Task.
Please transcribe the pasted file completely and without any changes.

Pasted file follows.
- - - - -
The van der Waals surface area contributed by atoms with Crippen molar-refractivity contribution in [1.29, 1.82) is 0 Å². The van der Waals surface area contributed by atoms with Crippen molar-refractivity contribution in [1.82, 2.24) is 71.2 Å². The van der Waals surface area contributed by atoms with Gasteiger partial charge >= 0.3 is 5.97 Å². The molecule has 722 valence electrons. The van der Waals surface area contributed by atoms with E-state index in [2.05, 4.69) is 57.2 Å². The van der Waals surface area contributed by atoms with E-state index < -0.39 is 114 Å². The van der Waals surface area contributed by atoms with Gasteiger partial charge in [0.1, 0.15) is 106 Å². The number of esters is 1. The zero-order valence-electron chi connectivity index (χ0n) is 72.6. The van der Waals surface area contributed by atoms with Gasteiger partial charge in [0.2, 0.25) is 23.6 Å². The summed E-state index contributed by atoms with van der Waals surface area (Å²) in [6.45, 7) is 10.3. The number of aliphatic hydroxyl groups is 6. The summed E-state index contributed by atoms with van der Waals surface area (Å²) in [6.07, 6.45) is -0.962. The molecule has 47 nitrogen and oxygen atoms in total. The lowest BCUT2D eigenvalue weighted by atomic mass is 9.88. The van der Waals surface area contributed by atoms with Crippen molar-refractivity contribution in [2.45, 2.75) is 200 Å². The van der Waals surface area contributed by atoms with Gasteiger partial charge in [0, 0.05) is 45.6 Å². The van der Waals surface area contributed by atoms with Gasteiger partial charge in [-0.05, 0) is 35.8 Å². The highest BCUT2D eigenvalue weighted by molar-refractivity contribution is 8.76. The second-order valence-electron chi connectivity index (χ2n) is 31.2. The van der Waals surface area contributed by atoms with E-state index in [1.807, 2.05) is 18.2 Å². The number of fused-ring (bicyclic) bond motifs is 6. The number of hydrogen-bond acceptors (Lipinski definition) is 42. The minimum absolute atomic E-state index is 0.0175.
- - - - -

The van der Waals surface area contributed by atoms with Crippen molar-refractivity contribution in [1.29, 1.82) is 0 Å². The van der Waals surface area contributed by atoms with Crippen molar-refractivity contribution in [1.82, 2.24) is 71.2 Å². The van der Waals surface area contributed by atoms with Gasteiger partial charge >= 0.3 is 5.97 Å². The molecule has 722 valence electrons. The van der Waals surface area contributed by atoms with E-state index in [2.05, 4.69) is 57.2 Å². The van der Waals surface area contributed by atoms with E-state index < -0.39 is 114 Å². The van der Waals surface area contributed by atoms with Gasteiger partial charge in [0.1, 0.15) is 106 Å². The number of esters is 1. The zero-order valence-electron chi connectivity index (χ0n) is 72.6. The van der Waals surface area contributed by atoms with Gasteiger partial charge in [0.2, 0.25) is 23.6 Å². The summed E-state index contributed by atoms with van der Waals surface area (Å²) in [6.45, 7) is 10.3. The number of aliphatic hydroxyl groups is 6. The summed E-state index contributed by atoms with van der Waals surface area (Å²) in [6.07, 6.45) is -0.962. The molecule has 47 nitrogen and oxygen atoms in total. The lowest BCUT2D eigenvalue weighted by atomic mass is 9.88. The van der Waals surface area contributed by atoms with Crippen molar-refractivity contribution in [2.45, 2.75) is 200 Å². The van der Waals surface area contributed by atoms with Gasteiger partial charge in [0, 0.05) is 45.6 Å². The van der Waals surface area contributed by atoms with Gasteiger partial charge in [-0.05, 0) is 35.8 Å². The highest BCUT2D eigenvalue weighted by molar-refractivity contribution is 8.76. The second-order valence-electron chi connectivity index (χ2n) is 31.2. The van der Waals surface area contributed by atoms with E-state index in [1.807, 2.05) is 18.2 Å². The number of fused-ring (bicyclic) bond motifs is 6. The number of hydrogen-bond acceptors (Lipinski definition) is 42. The minimum absolute atomic E-state index is 0.0175.